Santa Barbara, CA, June 28, 2019 – Environmental groups celebrated today, after the California State Lands Commission terminated four oil and gas leases in state waters directly offshore the City of Carpinteria in Santa Barbara County.  The leases were purchased by Carone Petroleum Corporation in 1997, at which time Carone proposed to develop the leases by slant drilling from federal Platform Hogan.  For more than twenty years the Environmental Defense Center (EDC), a public interest environmental law firm, has been representing the Carpinteria Valley Association, Get Oil Out!, and Sierra Club Los Padres Chapter in opposition to this proposal, as well as a similar proposal by Venoco, to develop the Paredon project.  With the termination of the Paredon leases offshore Carpinteria and the Venoco leases offshore Ellwood, the Carone leases were the last active leases in State waters offshore Santa Barbara County.

“The coast of Santa Barbara County is finally free from the threat of oil drilling in State waters,” said Linda Krop, Chief Counsel of EDC.  “The termination of State oil leases also sends a strong message to the federal government that our communities are doing everything in our power to prevent oil and gas development off our coast.”

The Carone leases were located immediately adjacent to the City of Carpinteria, in close proximity to the public open space at Carpinteria Bluffs, the seal rookery, and near homes and agricultural fields.  An oil spill from development of these leases would have had a devastating impact on the community, wildlife, and public beaches.  The termination of the leases means that this area will never be at risk for oil development.

Carpinteria Valley Association President Mike Wondolowski commented, “Fifty years ago, our coast was ground zero for the largest oil spill in US waters at that time. Today’s action ensures there will be no sequel to that horror movie, and the community of Carpinteria can enjoy the Carpinteria Salt Marsh, Carpinteria Bluffs with its harbor seal rookery, and the beaches in between knowing this threat has been eliminated.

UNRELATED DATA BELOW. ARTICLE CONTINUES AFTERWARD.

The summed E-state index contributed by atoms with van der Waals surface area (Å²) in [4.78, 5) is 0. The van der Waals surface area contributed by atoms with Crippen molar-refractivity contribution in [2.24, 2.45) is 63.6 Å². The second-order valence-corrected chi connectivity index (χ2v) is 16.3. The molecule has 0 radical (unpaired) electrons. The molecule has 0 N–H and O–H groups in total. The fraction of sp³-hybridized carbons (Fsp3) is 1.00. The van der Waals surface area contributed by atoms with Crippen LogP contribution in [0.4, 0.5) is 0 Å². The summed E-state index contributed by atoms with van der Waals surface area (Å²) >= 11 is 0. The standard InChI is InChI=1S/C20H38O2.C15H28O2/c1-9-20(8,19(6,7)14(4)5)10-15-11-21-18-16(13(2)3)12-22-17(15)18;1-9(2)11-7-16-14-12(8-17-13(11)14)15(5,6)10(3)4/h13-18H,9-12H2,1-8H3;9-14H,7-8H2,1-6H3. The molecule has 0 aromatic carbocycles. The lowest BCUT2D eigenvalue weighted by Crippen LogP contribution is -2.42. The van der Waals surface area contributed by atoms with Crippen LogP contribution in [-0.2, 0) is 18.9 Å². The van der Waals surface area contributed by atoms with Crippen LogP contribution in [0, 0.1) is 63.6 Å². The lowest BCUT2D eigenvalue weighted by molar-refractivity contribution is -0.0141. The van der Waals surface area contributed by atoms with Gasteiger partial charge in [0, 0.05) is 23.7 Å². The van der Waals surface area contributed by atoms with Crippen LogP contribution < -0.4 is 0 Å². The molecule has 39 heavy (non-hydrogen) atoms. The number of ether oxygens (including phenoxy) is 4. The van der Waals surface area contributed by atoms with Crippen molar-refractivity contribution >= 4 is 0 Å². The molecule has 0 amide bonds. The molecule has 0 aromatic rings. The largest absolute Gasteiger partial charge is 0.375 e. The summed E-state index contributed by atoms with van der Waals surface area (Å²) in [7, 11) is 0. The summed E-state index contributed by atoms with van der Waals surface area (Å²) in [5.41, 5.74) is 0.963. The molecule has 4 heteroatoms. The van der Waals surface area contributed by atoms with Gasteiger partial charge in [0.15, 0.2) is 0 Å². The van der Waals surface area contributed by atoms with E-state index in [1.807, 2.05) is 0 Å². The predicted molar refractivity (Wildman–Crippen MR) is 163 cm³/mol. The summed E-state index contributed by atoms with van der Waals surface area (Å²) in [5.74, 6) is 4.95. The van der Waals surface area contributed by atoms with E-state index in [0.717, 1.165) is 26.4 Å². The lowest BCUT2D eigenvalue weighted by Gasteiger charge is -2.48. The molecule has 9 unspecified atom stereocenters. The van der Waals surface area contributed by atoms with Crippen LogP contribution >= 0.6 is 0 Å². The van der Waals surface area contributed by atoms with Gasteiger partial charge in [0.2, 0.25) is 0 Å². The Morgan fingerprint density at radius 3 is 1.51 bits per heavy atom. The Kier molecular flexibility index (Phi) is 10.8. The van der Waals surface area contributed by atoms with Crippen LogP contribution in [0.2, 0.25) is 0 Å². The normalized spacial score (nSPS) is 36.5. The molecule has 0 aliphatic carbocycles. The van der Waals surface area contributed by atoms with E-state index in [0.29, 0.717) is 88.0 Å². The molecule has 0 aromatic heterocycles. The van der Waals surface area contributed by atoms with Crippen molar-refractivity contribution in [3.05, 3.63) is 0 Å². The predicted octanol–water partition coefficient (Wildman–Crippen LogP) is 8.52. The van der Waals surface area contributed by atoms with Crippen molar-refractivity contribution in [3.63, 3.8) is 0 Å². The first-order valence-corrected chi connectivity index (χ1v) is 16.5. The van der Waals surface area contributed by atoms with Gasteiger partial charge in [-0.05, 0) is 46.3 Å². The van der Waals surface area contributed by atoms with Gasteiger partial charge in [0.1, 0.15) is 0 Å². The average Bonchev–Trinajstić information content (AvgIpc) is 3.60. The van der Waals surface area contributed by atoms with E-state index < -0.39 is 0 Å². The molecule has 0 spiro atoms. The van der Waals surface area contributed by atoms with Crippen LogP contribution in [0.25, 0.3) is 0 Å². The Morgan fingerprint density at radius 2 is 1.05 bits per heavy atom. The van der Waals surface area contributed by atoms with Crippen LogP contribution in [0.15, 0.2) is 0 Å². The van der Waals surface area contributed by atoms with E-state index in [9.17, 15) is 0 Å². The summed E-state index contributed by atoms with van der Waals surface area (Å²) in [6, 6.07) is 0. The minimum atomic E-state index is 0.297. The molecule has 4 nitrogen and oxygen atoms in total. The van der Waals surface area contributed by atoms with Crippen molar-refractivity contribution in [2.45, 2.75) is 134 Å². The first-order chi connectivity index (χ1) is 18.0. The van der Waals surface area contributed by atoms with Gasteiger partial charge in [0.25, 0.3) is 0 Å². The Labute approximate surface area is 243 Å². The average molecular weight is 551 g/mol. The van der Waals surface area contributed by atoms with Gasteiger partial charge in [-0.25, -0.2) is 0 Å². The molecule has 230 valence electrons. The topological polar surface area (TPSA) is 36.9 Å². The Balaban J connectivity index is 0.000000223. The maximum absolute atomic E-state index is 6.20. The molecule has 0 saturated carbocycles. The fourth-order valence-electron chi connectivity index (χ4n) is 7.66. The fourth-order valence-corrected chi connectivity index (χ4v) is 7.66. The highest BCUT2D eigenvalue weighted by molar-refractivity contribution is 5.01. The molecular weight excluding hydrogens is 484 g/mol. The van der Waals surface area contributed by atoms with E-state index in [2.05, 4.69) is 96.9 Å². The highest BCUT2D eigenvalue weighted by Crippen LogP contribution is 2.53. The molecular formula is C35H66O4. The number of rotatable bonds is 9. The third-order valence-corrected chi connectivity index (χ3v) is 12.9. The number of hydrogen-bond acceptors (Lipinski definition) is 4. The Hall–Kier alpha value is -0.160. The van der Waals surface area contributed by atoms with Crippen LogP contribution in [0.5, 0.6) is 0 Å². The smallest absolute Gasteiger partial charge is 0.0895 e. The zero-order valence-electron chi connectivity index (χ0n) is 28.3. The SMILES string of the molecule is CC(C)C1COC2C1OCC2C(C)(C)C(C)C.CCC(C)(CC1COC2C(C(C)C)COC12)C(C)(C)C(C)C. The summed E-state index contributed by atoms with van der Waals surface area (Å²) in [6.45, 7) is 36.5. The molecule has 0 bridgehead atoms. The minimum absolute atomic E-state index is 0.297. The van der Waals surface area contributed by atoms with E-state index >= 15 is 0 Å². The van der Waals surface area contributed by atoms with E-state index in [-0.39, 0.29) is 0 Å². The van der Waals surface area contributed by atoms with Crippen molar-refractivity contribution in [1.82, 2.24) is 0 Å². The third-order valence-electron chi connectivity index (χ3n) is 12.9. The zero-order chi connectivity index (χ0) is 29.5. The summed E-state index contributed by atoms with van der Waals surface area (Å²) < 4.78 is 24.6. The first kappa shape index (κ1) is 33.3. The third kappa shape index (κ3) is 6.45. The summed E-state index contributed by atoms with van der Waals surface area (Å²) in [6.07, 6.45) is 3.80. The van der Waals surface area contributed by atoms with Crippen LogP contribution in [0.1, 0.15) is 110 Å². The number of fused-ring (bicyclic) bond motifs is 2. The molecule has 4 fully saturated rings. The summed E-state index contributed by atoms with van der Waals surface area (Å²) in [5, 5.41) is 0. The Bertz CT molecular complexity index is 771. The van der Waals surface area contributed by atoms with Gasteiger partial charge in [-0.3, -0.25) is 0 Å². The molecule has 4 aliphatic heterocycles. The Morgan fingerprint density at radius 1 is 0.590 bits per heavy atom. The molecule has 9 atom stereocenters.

Carla Frisk, Get Oil Out! Board member stated, “Since its inception 50 years ago, Get Oil Out! (GOO!) has worked diligently to retire leases in State waters just like the Carone Oil leases.  We are extremely pleased that the State Lands Commission has voted to terminate these leases, thereby placing them under the permanent protection of the California Coastal Sanctuary Act, adding yet another milestone towards our ultimate goal of ridding offshore Santa Barbara County from all oil and gas development.”

“This lease termination will permanently protect the coastal ocean waters of Carpinteria by adding a former oil lease to the coastal sanctuary. This is a victory for Carpinteria and everyone who values clean water and vibrant ocean ecosystems,” said Katie Davis, Chair, Sierra Club Los Padres Chapter.

The State of California has not issued any offshore oil and gas leases since the 1969 Santa Barbara oil spill; however, several leases were approved prior to that date.  In 1994, the State legislature passed the California Coastal Sanctuary Act, which imposed a ban on any new leasing in State waters (the first three miles offshore).  The Act further required that as existing leases were terminated, those areas would be added to the Coastal Sanctuary and permanently protected from future leasing or development.  Now that the Carone leases have been terminated, that area will be added to the State’s Coastal Sanctuary.

The Environmental Defense Center, a non-profit law firm, protects and enhances the local environment through education, advocacy, and legal action and works primarily within Ventura, Santa Barbara, and San Luis Obispo counties. Since 1977, EDC has empowered community-based organizations to advance environmental protection. EDC’s focus areas include protection of the Santa Barbara Channel, ensuring clean water, preserving open space and wildlife, and addressing climate and energy. Learn more about EDC at

Carpinteria Valley Association was founded in 1964, and continues its mission to preserve and enhance the rural beauty of the Carpinteria Valley, especially its open field agriculture, and to maintain the charm of Carpinteria and Summerland as small beach towns.  CVA strives to accomplish these goals by providing education and advocacy on issues related to land use, planning, and community development with an emphasis on the natural resources and environment of the Carpinteria Valley, Summerland and the surrounding region. For more information about CVA, please see